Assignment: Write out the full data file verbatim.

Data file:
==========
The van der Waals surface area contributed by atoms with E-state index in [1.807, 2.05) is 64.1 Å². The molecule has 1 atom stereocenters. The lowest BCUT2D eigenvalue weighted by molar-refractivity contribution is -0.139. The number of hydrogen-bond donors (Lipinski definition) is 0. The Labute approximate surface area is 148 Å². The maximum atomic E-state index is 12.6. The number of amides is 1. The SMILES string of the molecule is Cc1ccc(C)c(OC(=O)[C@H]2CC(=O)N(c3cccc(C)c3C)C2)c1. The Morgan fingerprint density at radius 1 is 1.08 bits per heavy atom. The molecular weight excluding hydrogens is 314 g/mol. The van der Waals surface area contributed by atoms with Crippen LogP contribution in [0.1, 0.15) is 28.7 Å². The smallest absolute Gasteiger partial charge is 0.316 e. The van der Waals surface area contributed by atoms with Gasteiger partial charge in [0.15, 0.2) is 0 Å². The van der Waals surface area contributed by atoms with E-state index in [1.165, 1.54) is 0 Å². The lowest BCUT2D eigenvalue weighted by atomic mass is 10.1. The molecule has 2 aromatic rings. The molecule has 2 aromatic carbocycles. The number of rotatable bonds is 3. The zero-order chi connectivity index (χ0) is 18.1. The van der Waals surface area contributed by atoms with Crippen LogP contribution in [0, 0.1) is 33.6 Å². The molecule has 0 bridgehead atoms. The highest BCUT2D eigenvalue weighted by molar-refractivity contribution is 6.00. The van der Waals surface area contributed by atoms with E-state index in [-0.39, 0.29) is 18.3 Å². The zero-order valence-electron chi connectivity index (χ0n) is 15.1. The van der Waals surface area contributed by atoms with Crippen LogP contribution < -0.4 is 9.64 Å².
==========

The van der Waals surface area contributed by atoms with E-state index in [1.807, 2.05) is 64.1 Å². The molecule has 1 atom stereocenters. The lowest BCUT2D eigenvalue weighted by molar-refractivity contribution is -0.139. The number of hydrogen-bond donors (Lipinski definition) is 0. The Labute approximate surface area is 148 Å². The maximum atomic E-state index is 12.6. The number of amides is 1. The SMILES string of the molecule is Cc1ccc(C)c(OC(=O)[C@H]2CC(=O)N(c3cccc(C)c3C)C2)c1. The Morgan fingerprint density at radius 1 is 1.08 bits per heavy atom. The molecular weight excluding hydrogens is 314 g/mol. The van der Waals surface area contributed by atoms with Crippen LogP contribution in [0.1, 0.15) is 28.7 Å². The smallest absolute Gasteiger partial charge is 0.316 e. The van der Waals surface area contributed by atoms with Gasteiger partial charge in [0.15, 0.2) is 0 Å². The van der Waals surface area contributed by atoms with E-state index in [1.165, 1.54) is 0 Å². The lowest BCUT2D eigenvalue weighted by atomic mass is 10.1. The molecule has 2 aromatic rings. The molecule has 2 aromatic carbocycles. The number of rotatable bonds is 3. The zero-order chi connectivity index (χ0) is 18.1. The van der Waals surface area contributed by atoms with Crippen LogP contribution in [0, 0.1) is 33.6 Å². The molecule has 0 bridgehead atoms. The highest BCUT2D eigenvalue weighted by molar-refractivity contribution is 6.00. The van der Waals surface area contributed by atoms with E-state index in [-0.39, 0.29) is 18.3 Å². The zero-order valence-electron chi connectivity index (χ0n) is 15.1. The van der Waals surface area contributed by atoms with Crippen LogP contribution < -0.4 is 9.64 Å².